As the Water Street buildings begin to be razed, the city of Racine now has a new challenge: find the highest and best use for the historic riverfront properties. Every one of the dozen buildings on the 30-plus acres will be leveled, creating a completely blank canvas for development.
Read about the Collapse of roof this summer.
Equipment moved onto the site this week, and the destruction has begun.
Hopes of reusing some of the historic buildings faded as time and politics took their toll.
A developer, FDP MR LLC deeded the former Machinery Row property at 1010 Water St. to the Redevelopment Authority (RDA) of the City of Racine in late December. Initially, the RDA was set to finance the Machinery Row project. The city took control of the property, as well as acquiring lots at 820 Water St. 900 Water Street, and a lot on the corner of Water and Marquette streets.
“While the demolition and remediation is ongoing, and that contract runs through the spring of next year, we have also awarded a contract to a team that is developing an analysis and a plan for the city,” said City Administrator Jim Palenick. “We are developing a new plan for a fully razed, clean, and clear site. It will imagine where riverwalks, plazas and that type of thing will go, consistent with some of the grants to be able to do that work.”
Without the challenge of rehabilitating crumbling buildings hanging over its head, the city can proceed with a blank slate approach for the site. A massing of buildings, residential versus mixed use is anticipated, suggested Palenick.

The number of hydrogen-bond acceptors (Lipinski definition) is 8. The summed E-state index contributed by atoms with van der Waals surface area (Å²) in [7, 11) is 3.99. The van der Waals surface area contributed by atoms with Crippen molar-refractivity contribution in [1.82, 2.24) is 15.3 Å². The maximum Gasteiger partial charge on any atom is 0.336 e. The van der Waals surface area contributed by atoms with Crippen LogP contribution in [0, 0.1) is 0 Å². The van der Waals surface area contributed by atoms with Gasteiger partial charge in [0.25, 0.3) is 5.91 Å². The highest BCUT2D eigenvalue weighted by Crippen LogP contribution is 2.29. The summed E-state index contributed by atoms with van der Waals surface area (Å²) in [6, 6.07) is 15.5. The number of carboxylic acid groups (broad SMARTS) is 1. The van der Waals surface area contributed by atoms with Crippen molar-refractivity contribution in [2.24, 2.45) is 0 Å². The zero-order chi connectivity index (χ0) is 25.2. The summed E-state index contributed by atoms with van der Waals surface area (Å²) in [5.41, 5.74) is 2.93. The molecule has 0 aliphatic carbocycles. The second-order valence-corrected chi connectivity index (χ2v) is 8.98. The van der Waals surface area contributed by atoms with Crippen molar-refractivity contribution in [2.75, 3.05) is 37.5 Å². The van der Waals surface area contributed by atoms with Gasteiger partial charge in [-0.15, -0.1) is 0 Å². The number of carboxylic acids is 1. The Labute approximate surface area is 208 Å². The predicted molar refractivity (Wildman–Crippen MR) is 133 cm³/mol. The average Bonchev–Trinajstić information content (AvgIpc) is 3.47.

“Eventually, it comes together as a plan,” he said. “A visual plan, a narrative plan, as well as an actual RFQ to go out to the development community. That’s all going on now. Hopefully, as we get closer to having the site ready, we will have the plans completed and a process (to get started).”
Machinery Row demolition through end of the year
Demolition work should near completion by the end of the year, with ground remediation extending into 2019, when the demolition contract ends. Nothing will be saved.
“Everything is coming down,” added Palenick. “At one time, the buildings were in better shape. And at the time there was more availability of historic preservation tax credits, which are necessary if you are going to have any hope to do adaptive reuse of older buildings like that.”
Historic preservation tax credits at the state level have all but dried up.
“In the meantime, those buildings decayed much more and were really beyond salvage at that point,” Palenick said. “The combination of those two things ended the prospect of saving any of the buildings.”